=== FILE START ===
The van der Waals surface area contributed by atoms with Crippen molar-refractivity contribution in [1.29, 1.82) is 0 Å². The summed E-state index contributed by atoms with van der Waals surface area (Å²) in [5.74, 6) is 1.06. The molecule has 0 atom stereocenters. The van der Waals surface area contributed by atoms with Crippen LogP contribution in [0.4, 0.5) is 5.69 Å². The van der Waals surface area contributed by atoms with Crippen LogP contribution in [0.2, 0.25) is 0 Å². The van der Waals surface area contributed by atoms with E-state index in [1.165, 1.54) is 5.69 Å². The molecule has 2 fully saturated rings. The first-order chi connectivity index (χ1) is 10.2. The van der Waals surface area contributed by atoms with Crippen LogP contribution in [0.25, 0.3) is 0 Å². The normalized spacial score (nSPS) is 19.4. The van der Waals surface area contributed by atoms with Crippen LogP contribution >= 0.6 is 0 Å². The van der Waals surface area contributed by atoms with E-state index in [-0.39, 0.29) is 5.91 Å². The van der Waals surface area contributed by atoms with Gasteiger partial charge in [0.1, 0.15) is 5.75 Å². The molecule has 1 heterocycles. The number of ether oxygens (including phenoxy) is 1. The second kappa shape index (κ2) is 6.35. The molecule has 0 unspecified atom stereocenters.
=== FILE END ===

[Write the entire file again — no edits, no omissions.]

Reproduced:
The van der Waals surface area contributed by atoms with Crippen molar-refractivity contribution in [1.29, 1.82) is 0 Å². The summed E-state index contributed by atoms with van der Waals surface area (Å²) in [5.74, 6) is 1.06. The molecule has 0 atom stereocenters. The van der Waals surface area contributed by atoms with Crippen LogP contribution in [0.4, 0.5) is 5.69 Å². The van der Waals surface area contributed by atoms with Crippen LogP contribution in [0.2, 0.25) is 0 Å². The van der Waals surface area contributed by atoms with E-state index in [1.165, 1.54) is 5.69 Å². The molecule has 2 fully saturated rings. The first-order chi connectivity index (χ1) is 10.2. The van der Waals surface area contributed by atoms with Crippen LogP contribution in [0.25, 0.3) is 0 Å². The normalized spacial score (nSPS) is 19.4. The van der Waals surface area contributed by atoms with Crippen LogP contribution >= 0.6 is 0 Å². The van der Waals surface area contributed by atoms with E-state index in [-0.39, 0.29) is 5.91 Å². The van der Waals surface area contributed by atoms with Gasteiger partial charge in [0.1, 0.15) is 5.75 Å². The molecule has 1 heterocycles. The number of ether oxygens (including phenoxy) is 1. The second kappa shape index (κ2) is 6.35. The molecule has 0 unspecified atom stereocenters.